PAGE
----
Slang, jargon, idioms, and proverbs. What do they mean? Here's a short overview for English learners that explains and gives examples of each type of expression.
Slang is used by relatively small groups of people in informal situations. As it is used by limited groups of people, slang also tends to be confused with dialect. However, slang can be referred to as words, phrases or expressions used within a language, in this case, English. Also, slang is used by some to indicate words, phrases or expressions used by various ethnic or class groups. It should not be used in written work unless that work includes quotes that contain slang. This category of vocabulary changes rather quickly and expressions that are "in" one year, may be "out" the next.
emo - very emotional.
Don't be so emo. Your boyfriend will be back next week.
frenemy - someone you think is your friend, but you know is really your enemy.
Has your frenemy got you worried?
groovy - very nice in a mellow sort of way (this is old slang from the 60s).
Groovy, man. Feel the good vibrations.
(Note: slang goes out of fashion quickly, so these examples might not be current.)
You can use the urban dictionary for definitions of slang. If a phrase is a slang, you'll find it there.
Jargon could be explained as slang for business or enthusiasts. Jargon can be defined as words, phrases, or expressions that mean something specific in a particular profession. For example, there is a lot of jargon associated with the internet. It can also refer to specific words used in a sport, hobby or other activity. Jargon is known and used by those who are on the "inside" of a business or of some activity.
cookies - used by programmers to track information on a user's computer that has accessed the internet.
We set a cookie when you first access our site.
birdie - used by golfers to state that the golf ball was put into the hole with one less golf stroke than expected on a hole.
Tim got two birdies on the back nine at the golf course.
chest voice - used by singers to indicate a style of singing that has chest resonance.
Don't push so hard with your chest voice. You'll hurt your voice!
Idioms are words, phrases, or expressions that do not literally mean what they express. In other words, if you were to translate an idiom word for word in your own language, it most likely would not make any sense at all. Idioms are different than slang as they are used and understood by almost everyone. Slang and jargon are understood and used by a smaller group of people. There is a wide variety of idiom sources on this site for English learners.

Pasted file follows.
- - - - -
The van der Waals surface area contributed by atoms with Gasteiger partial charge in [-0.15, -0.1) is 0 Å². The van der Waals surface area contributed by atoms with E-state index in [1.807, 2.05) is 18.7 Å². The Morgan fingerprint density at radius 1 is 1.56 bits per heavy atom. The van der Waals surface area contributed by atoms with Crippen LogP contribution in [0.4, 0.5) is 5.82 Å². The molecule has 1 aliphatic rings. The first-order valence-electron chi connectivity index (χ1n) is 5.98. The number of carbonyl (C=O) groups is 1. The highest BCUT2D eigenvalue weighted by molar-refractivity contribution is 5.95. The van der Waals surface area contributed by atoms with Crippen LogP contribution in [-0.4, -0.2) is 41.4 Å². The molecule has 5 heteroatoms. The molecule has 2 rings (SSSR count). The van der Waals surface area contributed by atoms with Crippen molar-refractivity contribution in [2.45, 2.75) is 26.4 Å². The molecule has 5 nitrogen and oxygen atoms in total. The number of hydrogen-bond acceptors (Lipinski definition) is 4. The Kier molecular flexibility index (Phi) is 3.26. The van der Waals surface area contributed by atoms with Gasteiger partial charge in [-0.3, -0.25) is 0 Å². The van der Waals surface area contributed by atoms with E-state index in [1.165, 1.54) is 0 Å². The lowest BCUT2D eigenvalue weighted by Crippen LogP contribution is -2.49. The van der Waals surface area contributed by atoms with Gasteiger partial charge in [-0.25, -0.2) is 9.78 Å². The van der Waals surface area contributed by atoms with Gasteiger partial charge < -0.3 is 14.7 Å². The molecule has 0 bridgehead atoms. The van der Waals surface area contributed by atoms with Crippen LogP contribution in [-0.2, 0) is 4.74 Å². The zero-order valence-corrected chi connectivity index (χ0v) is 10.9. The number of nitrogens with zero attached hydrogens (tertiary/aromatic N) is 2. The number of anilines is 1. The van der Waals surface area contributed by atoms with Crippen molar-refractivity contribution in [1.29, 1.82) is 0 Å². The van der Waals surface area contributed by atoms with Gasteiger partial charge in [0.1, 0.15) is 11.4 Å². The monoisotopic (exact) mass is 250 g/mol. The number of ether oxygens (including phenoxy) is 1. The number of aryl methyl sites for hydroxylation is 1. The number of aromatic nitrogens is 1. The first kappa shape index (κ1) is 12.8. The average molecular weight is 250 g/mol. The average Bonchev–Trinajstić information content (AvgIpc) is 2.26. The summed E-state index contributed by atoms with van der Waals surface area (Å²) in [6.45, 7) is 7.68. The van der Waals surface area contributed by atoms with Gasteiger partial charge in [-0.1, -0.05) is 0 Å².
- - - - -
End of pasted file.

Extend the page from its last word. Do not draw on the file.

rain cats and dogs - rain very heavily.
It's raining cats and dogs tonight.
pick a language up - learn a language by living in a country.
Kevin picked up a little Italian when he lived in Rome.
break a leg - do well at a performance or presentation.
Break a leg on your presentation John.
Proverbs are short sentences known by quite a large part of any language speaking population. They tend to be old, give advice, and be very insightful. Many proverbs are taken from literature, or from other very old sources. However, they are used so often that the speaker does not realize who originally said or wrote the proverb.
The early bird gets the worm - start working early and you will be successful.
I get up at five and do two hours of work before I go to the office. The early bird gets the worm!
When in Rome, do as the Romans - when you are in a foreign culture, you should act like the people in that culture.
I'm wearing shorts to work here in Bermuda! When in Rome, do as the Romans.
You can't always get what you want - This proverb means what it says, you can't always get what you want. The Rolling Stones knew how to put that to music!
Stop complaining. You can't always get what you want. Learn to live with that truth!